Our goal is to provide a place for every person sleeping rough every night right through the coming winter, from November 1st to March 31st. While we won’t turn people away, this scheme is only available to people whose last address was in Greater Manchester. We simply do not have the resources to open it up to people from further afield and we cannot create an incentive for more people to come here than we can accommodate.

We will be delivering this across every borough in Greater Manchester; we had over 200 places available across the city-region on November 1st. Over the coming weeks we will continue to work to increase that number as well as making sure there is a range of accommodation available, including safe provision for women and places that will look after dogs.

We also want to make sure that it is more than a bed for the night. Ideally, we want to provide a steady base with a hot shower, a hot meal and specialist support to help people begin a journey away from the streets. A Bed Every Night comes at just the right time – we will soon have more provision available through our Social Impact Bond (SIB) and our ground-breaking Housing First programme.

A Bed Every Night is not a sticking plaster but the first stage of a new systematic approach across Greater Manchester to ending homelessness. It will enable us to use every contact with rough sleepers to work with them to deliver more sustainable solutions. Ideally, we want to move people through emergency shelters into the right accommodation option for them, to enable them to stay off the streets.

Underpinning all this is our “whole-society” approach. We know we cannot achieve our goals with public money alone so we are working hard to mobilise the contributions of all sectors of Greater Manchester society – public, private, voluntary and faith – as part of the same strategy. This is the only sustainable way of tackling this chronic issue.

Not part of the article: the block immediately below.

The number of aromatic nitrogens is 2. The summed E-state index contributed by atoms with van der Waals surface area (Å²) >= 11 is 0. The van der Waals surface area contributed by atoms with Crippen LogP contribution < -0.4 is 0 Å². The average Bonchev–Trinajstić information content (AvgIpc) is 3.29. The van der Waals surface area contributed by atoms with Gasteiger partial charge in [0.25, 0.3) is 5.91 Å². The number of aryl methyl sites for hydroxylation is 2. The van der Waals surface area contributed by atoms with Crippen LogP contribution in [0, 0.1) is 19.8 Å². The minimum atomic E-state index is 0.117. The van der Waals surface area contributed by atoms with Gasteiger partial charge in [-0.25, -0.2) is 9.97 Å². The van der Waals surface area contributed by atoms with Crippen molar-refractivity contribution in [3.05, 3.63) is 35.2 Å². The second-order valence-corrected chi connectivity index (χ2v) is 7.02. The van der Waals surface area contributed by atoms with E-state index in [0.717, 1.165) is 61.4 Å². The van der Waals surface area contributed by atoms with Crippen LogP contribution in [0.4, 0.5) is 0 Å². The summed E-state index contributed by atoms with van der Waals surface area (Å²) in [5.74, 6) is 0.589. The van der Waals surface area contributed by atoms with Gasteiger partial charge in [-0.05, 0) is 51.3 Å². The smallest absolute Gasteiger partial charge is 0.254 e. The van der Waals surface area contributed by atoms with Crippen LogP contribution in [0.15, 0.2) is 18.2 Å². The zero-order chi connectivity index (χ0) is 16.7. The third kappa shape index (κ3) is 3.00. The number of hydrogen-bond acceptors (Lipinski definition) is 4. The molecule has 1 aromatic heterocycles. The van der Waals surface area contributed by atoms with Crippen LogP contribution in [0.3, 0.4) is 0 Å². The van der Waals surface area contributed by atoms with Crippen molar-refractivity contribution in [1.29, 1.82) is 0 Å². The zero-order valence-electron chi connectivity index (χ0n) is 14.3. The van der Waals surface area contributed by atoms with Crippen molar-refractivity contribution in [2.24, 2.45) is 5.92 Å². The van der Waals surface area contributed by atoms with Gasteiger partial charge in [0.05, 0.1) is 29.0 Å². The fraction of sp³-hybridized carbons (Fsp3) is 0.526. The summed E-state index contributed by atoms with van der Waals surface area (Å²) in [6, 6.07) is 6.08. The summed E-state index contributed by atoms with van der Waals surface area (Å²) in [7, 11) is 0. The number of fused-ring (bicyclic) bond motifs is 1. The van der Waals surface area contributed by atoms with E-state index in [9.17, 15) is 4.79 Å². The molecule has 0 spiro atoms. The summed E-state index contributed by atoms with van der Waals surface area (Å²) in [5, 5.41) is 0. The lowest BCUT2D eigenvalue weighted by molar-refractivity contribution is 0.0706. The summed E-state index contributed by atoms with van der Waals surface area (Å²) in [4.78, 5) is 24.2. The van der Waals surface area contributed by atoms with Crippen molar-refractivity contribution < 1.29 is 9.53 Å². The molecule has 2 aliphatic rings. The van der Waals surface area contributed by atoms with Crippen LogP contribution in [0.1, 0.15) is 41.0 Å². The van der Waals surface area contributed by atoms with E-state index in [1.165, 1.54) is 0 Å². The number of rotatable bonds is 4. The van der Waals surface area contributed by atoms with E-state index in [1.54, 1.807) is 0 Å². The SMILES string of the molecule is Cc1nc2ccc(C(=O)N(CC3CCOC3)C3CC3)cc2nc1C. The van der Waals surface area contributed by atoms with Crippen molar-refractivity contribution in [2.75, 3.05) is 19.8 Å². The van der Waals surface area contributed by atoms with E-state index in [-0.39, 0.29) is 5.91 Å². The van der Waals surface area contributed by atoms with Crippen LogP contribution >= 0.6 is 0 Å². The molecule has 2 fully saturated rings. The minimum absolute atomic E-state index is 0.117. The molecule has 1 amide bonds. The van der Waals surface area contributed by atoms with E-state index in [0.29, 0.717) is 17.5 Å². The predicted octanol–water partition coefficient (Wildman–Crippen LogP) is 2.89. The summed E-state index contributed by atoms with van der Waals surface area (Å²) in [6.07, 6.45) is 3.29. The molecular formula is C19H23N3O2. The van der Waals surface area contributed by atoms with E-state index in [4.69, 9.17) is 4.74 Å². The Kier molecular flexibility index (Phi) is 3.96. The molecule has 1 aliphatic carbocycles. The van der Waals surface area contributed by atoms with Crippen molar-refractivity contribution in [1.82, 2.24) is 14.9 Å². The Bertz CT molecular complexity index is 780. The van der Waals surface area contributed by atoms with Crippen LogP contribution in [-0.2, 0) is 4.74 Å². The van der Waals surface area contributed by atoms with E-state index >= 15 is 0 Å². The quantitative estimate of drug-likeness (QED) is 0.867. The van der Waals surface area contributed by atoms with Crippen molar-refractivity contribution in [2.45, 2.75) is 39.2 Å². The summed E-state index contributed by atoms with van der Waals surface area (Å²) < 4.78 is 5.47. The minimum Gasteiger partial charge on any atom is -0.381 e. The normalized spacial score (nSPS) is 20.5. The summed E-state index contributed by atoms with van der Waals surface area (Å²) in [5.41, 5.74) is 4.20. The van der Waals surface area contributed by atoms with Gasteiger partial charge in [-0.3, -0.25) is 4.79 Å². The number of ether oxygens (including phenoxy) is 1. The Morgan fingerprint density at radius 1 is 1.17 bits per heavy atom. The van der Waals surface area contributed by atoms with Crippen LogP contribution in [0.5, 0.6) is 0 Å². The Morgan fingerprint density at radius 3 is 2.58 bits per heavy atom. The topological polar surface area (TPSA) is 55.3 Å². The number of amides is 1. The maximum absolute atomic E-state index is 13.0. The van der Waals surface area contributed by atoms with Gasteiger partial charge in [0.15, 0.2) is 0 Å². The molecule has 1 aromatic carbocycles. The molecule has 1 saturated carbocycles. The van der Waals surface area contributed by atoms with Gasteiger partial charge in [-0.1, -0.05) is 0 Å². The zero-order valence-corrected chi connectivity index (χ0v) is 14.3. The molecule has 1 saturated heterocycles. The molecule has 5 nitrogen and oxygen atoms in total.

bed every night Andy Burnham for GM Poverty Action

Talking to those who are sleeping rough

I am so grateful to all the people who have contributed to the Mayor’s Homelessness Fund which has so far raised almost £145,000. The Fund is now wholly dedicated to the purpose of supporting A Bed Every Night.

We are also enormously grateful to Manchester City captain Vincent Kompany for throwing his weight behind the cause. Vincent has committed his Testimonial year to raising funds to support A Bed Every Night through his own Tackle4MCR campaign. We need every penny to maximise the success of A Bed Every Might and I hope people will consider supporting us however they can.

We know that there are challenges which we cannot control but, more than ever, I’m convinced that this is the right thing to do. Not least because of the number of deaths on the streets of our country. I hope that with this next development in our approach that we can go a long way towards our goal and that this will be a major step to achieving our target.

I look forward to updating you all on our programme in the New Year. Thank you for your support.

For more information, and to donate to A Bed Every Night, visit www.bedeverynight.co.uk

 

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Enabling Homes

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Article by Katie Wightman of Enabling Homes